He tells George, his dad, that the bat-like thing is called a harpy, and that harpies help tropopkins. George just gets angry, grounds Todd, and throws away his comics. George goes off to leave Todd alone with Denise. Due to this, Todd runs off to tell his grandfather all about tropopkins, but of course, his grandfather doesn't believe him. We then get a montage of the evil monster forcing Todd to do chores. Todd suddenly gets the idea to make a big trap to catch Denise in her monster form. Predictably, she turns back into a human the second George comes back.

Todd gets taken to see a psychiatrist, Dr. Emmerson (Edie McClurg). He tells Dr. Emmerson the whole truth and nothing but, and she predictably ignores it all and assumes that he's just exaggerating things and that the two would get along if Todd gave her a chance. Denise is then sent to go see Dr. Emmerson, and predictably, she turns into her tropopkin form and eats her, destroying evidence that Todd knew what he was talking about.

Todd's grandpa takes him out to a comic shop run by a flamboyant, cleanfreak Spock-like guy (Sean Whalen), and they look for a comic on tropopkins so Todd can find out how to defeat them. Sadly, the comic is $500, being a collector's copy.

Todd then seemingly goes to peep on Wendy again, but sees Denise going after her. He goes to warn her, sees her in her underwear, she freaks out as you'd expect, but then the monster bursts through her door. Thankfully it freaks out when its covered by a blanket, and then runs away. At least now someone believes Todd.

Todd has a plan: to get a loan on his violin to buy the $500 comic--only to gain the defeating information and simply return the comic and pay the pawnbroker right back, but Todd's dad George caught Todd in the act, got angry and threatened to throw the comic book away. Upon finding out he got a loan on the violin, he angrily and rashly ripped up the $500 comic into tiny shreds. Todd and Wendy then find all but the piece of the comic book that reveals the monster's one weakness--just what Todd needed.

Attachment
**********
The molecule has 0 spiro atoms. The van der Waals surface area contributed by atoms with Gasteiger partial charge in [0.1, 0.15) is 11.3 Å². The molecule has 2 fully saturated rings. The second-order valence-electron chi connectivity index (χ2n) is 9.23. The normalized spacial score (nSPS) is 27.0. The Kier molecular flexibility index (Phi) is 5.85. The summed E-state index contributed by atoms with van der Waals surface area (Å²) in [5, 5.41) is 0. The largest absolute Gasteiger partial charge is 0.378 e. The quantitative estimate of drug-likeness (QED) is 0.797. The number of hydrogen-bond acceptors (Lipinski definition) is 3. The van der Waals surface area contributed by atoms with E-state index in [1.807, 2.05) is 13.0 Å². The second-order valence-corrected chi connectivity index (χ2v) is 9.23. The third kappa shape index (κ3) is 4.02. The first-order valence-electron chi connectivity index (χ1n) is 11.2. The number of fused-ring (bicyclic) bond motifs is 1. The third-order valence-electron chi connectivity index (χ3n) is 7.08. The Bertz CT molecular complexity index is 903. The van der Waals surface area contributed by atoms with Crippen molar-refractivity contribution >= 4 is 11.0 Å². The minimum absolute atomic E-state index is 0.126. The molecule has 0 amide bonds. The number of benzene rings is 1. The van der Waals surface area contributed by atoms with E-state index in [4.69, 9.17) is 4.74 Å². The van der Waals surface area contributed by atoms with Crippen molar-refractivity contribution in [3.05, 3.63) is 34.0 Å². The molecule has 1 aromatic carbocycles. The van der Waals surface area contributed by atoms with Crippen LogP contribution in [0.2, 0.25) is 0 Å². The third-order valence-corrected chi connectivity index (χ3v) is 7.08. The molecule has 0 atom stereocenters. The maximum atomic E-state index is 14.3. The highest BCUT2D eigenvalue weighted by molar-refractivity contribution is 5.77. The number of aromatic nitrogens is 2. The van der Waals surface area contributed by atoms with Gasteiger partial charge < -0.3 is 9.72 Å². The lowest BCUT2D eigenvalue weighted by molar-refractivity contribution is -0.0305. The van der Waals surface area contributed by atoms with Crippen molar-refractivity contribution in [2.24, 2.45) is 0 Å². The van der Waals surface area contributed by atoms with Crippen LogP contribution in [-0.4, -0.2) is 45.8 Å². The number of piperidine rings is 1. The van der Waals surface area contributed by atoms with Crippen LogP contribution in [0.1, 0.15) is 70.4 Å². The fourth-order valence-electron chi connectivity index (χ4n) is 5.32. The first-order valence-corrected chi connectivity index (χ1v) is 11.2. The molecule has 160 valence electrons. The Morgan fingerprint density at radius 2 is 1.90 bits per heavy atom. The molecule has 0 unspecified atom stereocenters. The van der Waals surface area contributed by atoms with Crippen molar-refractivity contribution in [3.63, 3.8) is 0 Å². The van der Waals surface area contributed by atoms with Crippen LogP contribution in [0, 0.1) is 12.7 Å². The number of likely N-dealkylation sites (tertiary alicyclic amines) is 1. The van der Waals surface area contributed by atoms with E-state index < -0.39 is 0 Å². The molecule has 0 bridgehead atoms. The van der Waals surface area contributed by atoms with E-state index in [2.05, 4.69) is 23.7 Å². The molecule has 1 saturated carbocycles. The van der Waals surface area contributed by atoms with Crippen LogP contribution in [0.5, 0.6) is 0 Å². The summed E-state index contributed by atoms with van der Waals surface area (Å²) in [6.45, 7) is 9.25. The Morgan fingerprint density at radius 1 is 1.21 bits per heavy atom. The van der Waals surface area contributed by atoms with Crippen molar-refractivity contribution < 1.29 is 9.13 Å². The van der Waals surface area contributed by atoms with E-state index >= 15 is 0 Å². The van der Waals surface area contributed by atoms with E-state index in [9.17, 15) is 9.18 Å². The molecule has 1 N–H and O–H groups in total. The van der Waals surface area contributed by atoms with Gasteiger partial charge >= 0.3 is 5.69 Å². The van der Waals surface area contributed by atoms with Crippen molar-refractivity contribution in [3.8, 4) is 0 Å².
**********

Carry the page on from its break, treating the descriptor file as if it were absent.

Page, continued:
It's the wedding day, and we get a shot of Denise, in monster form, in her wedding dress, using a deep voice--her real voice, which George doesn't find suspicious for more than a split second. At the same time, Todd waxes the steps, hoping Denise will fall. All is not well, as Denise falls down the steps completely fine. The minister (John Astin) pronounces George and Denise man and wife.

Thankfully, by coincidence, the kid manages to find the piece of the comic with the weakness: It turns out the weakness is violin music! (That's why Denise hates the violin!) Todd got his cassette recording of violin music, and Phlegm brought a bunch of Marshall amps to make the music loud to defeat the monster. Todd's grandfather now believes him, as he's there helping to blare the violin music to defeat the monster. George finally witnesses his wife transform. She doesn't kill him though, only knocks him out with a wine bottle before running outside and being incapacitated by the violin music.

But it's a trick! She gets back up, goes after Todd, and her harpy comes to destroy the cords that connect the amps, stopping the violin music and wrecking the cassette--a Deus ex machina. Just then George comes around, comes out with a violin (George paid the loan back), and plays it at the monster. The grandfather's non-sequitor baseball reference earlier turns out to be useful, as the kid ends up killing the harpy with it. The violin music kills Denise, and she disintegrates to nothing. Todd and his dad make-up. The next day, also to make-up, they go hiking in the area from the beginning of the film, and find Denise's cave, complete with cocoons where Denise stored food for the winter. Todd and his dad free the victims from the cocoons, as the 3rd and final cocoon happened to be...Todd's mom Abby, a-okay! The film ends as the family's happily together again, and altogether going on a hike.



Rotten Tomatoes, a review aggregator, reports that 0% of five surveyed critics gave the film a positive review; the average review is 2.4/10.[3] TV Guide rated it 1/6 stars and wrote, "This blithely unambitious film succeeds on its own, limited terms."[4] In a retrospective, John Campopiano of Dread Central described it as "full of ridiculous humor, a fun monster, and enjoyable cast performances".[1]


  1. ^ a b Campopiano, John (2016-06-13). "Embracing Roger Corman's Stepmonster with Filmmaker Billy Corben". Dread Central. Retrieved 2017-08-20. 
  2. ^ allmovie website
  3. ^ "Stepmonster (1993)". Rotten Tomatoes. Retrieved 2017-08-20. 
  4. ^ "Stepmonster". TV Guide. Retrieved 2017-08-20.